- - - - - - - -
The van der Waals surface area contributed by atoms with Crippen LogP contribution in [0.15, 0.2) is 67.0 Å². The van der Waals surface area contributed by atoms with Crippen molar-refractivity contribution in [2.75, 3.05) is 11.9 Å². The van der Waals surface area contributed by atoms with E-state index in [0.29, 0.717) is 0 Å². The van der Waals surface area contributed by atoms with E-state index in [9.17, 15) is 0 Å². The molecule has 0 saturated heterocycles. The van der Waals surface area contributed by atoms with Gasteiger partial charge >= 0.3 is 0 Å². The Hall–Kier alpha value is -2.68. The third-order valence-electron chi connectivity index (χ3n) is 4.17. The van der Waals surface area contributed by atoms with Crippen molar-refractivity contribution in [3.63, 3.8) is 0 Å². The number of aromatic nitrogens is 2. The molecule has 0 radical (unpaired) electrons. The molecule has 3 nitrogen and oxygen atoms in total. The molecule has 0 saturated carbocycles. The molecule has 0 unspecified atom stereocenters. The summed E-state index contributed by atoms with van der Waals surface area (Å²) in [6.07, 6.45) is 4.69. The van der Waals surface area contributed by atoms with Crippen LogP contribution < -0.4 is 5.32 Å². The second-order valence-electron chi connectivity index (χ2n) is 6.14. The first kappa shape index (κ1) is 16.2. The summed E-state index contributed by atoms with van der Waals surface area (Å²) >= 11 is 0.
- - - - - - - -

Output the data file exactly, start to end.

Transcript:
The van der Waals surface area contributed by atoms with Crippen LogP contribution in [0.15, 0.2) is 67.0 Å². The van der Waals surface area contributed by atoms with Crippen molar-refractivity contribution in [2.75, 3.05) is 11.9 Å². The van der Waals surface area contributed by atoms with E-state index in [0.29, 0.717) is 0 Å². The van der Waals surface area contributed by atoms with E-state index in [9.17, 15) is 0 Å². The molecule has 0 saturated heterocycles. The van der Waals surface area contributed by atoms with Gasteiger partial charge >= 0.3 is 0 Å². The Hall–Kier alpha value is -2.68. The third-order valence-electron chi connectivity index (χ3n) is 4.17. The van der Waals surface area contributed by atoms with Crippen molar-refractivity contribution in [3.63, 3.8) is 0 Å². The number of aromatic nitrogens is 2. The molecule has 0 radical (unpaired) electrons. The molecule has 3 nitrogen and oxygen atoms in total. The molecule has 0 saturated carbocycles. The molecule has 0 unspecified atom stereocenters. The summed E-state index contributed by atoms with van der Waals surface area (Å²) in [6.07, 6.45) is 4.69. The van der Waals surface area contributed by atoms with Crippen LogP contribution < -0.4 is 5.32 Å². The second-order valence-electron chi connectivity index (χ2n) is 6.14. The first kappa shape index (κ1) is 16.2. The summed E-state index contributed by atoms with van der Waals surface area (Å²) >= 11 is 0.